An Illinois lawyer was recently cited for billing a client for his own sanctions. The Iowa Supreme Court disciplinary board reprimanded Cameron Davidson, an attorney, in connection with his work representing Deer Co. The lawyer kept billing the client and even charged the client for his own sanctions.
According to the disciplinary board, Davidson failed to properly prepare answers for Deere Co.’s discovery answers during an employment case. Additionally, he failed to adequately communicate with the client regarding the nature of a discovery dispute. He charged Deere for expenses relating to his own acts or omissions.
According to the Iowa disciplinary board, Davidson mischaracterized various billing costs. Davidson labeled a $700 bill as a “miscellaneous” general penalty for discovery issues. In fact, the bill was for a sanction against the attorney for a legal mistake. Davidson labeled another bill for a $1,750 sanction as “Misc[ellaneous] Costs”. In another, he labeled the bill for a $1,050 sanction as “Miscellaneous; Attorneys’ Fees; B. Douglas Stephens.”
The problem with these bills is they do not clearly represent the nature of the charges. They defeat the entire purpose of the sanctions. The sanctions were directed against Davidson- not the client- who was not at fault. The client was unaware of the issues that led to the court issuing them. It was highly improper for him to then bill the client for those sanctions.
Honest and Clear Billing is a Lawyer’s Professional Requirement
Lawyers are required to ensure that their work (including the work done by others working under their authority, such as junior attorneys, paralegals, legal secretaries, or other staff) is billed to clients appropriately. The client bills must also clearly describe the work done and the time and date of each task performed on behalf of the client. This is a key tenet of the ‘billable hour:’ that attorneys bill clients for the actual, direct work they do on behalf of a client. Work that is only tangential to a client’s matter, or that is a basic or routine administrative expense, should not be billed to the client.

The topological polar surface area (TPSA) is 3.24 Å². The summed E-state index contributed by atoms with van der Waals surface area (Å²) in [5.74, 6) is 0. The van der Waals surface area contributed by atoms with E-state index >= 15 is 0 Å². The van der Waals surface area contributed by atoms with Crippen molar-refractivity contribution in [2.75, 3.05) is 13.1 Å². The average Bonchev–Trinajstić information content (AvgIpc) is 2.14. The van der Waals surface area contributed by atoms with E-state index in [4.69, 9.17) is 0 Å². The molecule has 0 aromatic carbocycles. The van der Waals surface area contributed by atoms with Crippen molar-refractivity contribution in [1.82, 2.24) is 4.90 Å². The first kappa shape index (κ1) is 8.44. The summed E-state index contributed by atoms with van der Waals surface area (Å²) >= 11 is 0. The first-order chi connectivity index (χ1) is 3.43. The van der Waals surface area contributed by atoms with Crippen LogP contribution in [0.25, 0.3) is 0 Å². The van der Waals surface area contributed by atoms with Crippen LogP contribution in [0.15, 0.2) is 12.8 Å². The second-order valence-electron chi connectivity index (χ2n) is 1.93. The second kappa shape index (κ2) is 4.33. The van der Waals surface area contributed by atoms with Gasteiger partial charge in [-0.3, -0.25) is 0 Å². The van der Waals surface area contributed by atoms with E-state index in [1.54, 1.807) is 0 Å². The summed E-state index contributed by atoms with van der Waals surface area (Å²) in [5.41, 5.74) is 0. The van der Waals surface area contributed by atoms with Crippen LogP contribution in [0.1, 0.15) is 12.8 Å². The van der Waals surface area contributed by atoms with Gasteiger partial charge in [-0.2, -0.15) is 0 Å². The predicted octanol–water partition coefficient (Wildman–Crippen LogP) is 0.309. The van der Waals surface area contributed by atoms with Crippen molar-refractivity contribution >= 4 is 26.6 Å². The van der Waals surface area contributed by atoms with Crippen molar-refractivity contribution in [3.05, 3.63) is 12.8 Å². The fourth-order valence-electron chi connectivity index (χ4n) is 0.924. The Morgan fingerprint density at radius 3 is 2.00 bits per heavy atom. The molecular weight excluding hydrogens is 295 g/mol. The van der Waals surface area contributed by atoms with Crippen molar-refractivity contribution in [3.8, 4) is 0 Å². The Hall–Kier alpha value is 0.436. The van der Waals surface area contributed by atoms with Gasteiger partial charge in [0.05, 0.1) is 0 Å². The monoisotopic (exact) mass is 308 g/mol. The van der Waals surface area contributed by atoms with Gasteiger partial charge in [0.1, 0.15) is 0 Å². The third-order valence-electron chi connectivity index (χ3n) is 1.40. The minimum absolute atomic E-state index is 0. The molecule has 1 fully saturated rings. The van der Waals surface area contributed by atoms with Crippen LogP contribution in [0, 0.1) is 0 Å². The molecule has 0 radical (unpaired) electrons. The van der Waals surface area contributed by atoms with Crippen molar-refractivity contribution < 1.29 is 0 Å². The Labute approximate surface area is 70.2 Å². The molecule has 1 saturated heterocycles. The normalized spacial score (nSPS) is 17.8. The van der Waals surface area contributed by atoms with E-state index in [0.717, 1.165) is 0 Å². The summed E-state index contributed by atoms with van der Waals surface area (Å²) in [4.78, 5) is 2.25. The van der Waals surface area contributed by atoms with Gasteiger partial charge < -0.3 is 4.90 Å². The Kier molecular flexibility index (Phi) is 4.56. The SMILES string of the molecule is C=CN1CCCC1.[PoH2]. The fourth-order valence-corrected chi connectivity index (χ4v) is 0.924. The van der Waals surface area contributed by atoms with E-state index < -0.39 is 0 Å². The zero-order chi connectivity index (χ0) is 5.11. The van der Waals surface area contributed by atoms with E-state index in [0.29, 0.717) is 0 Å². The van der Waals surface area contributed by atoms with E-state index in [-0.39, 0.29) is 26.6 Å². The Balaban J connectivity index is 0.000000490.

Of course, the billable hour can cover operational expenses to support the firm, such as rent and the wages of support staff. However, an attorney cannot bill for both the work they perform for a client and for administrative expenses unrelated to work done on behalf of the client.
Perhaps the only exception to this rule arises when firms use ‘flat rate’ bills. In that situation, a firm will charge a flat rate for all the work performed on a given project, such as $1,000 for preparing a will and trust, rather than billing by the hour for the work.
For Additional Questions About Legal Malpractice, Contact Respected Attorneys
If you have questions about legal malpractice or attorney ethics, call or email the legal malpractice attorneys at the Patterson Law Firm for guidance. We can advise you on your legal rights and help you choose the best course of action for your case. If you experienced what you suspect was legal malpractice, you may have a serious claim and legal remedy.